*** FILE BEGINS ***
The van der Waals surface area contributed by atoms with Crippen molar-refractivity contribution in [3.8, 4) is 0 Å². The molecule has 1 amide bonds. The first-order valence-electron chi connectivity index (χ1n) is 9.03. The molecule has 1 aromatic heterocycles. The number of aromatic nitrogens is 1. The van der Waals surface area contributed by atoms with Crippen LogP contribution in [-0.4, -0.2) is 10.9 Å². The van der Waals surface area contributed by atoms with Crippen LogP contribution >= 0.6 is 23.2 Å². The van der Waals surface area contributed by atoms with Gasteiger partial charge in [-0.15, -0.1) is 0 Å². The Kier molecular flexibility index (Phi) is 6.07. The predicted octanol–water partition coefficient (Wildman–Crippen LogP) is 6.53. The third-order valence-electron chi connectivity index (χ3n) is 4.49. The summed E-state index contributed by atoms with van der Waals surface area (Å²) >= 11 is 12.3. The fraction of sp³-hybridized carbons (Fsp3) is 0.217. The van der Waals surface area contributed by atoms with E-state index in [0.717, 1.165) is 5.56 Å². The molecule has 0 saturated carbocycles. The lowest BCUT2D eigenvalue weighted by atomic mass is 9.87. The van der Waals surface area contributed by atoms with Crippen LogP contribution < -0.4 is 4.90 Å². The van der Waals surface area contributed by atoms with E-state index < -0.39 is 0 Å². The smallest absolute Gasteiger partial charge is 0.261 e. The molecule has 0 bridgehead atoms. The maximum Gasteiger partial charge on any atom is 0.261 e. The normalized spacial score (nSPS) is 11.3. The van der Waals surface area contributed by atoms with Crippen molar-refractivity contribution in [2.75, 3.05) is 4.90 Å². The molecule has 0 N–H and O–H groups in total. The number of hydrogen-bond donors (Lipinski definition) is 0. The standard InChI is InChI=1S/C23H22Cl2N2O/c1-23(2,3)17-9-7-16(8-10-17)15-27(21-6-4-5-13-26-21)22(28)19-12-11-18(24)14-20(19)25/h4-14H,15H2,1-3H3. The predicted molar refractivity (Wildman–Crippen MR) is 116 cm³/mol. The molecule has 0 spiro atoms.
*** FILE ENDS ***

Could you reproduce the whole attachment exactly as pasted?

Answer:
The van der Waals surface area contributed by atoms with Crippen molar-refractivity contribution in [3.8, 4) is 0 Å². The molecule has 1 amide bonds. The first-order valence-electron chi connectivity index (χ1n) is 9.03. The molecule has 1 aromatic heterocycles. The number of aromatic nitrogens is 1. The van der Waals surface area contributed by atoms with Crippen LogP contribution in [-0.4, -0.2) is 10.9 Å². The van der Waals surface area contributed by atoms with Crippen LogP contribution >= 0.6 is 23.2 Å². The van der Waals surface area contributed by atoms with Gasteiger partial charge in [-0.15, -0.1) is 0 Å². The Kier molecular flexibility index (Phi) is 6.07. The predicted octanol–water partition coefficient (Wildman–Crippen LogP) is 6.53. The third-order valence-electron chi connectivity index (χ3n) is 4.49. The summed E-state index contributed by atoms with van der Waals surface area (Å²) >= 11 is 12.3. The fraction of sp³-hybridized carbons (Fsp3) is 0.217. The van der Waals surface area contributed by atoms with E-state index in [0.717, 1.165) is 5.56 Å². The molecule has 0 saturated carbocycles. The lowest BCUT2D eigenvalue weighted by atomic mass is 9.87. The van der Waals surface area contributed by atoms with Crippen LogP contribution < -0.4 is 4.90 Å². The van der Waals surface area contributed by atoms with E-state index < -0.39 is 0 Å². The smallest absolute Gasteiger partial charge is 0.261 e. The molecule has 0 bridgehead atoms. The maximum Gasteiger partial charge on any atom is 0.261 e. The normalized spacial score (nSPS) is 11.3. The van der Waals surface area contributed by atoms with Crippen molar-refractivity contribution in [2.75, 3.05) is 4.90 Å². The molecule has 0 N–H and O–H groups in total. The number of hydrogen-bond donors (Lipinski definition) is 0. The standard InChI is InChI=1S/C23H22Cl2N2O/c1-23(2,3)17-9-7-16(8-10-17)15-27(21-6-4-5-13-26-21)22(28)19-12-11-18(24)14-20(19)25/h4-14H,15H2,1-3H3. The predicted molar refractivity (Wildman–Crippen MR) is 116 cm³/mol. The molecule has 0 spiro atoms.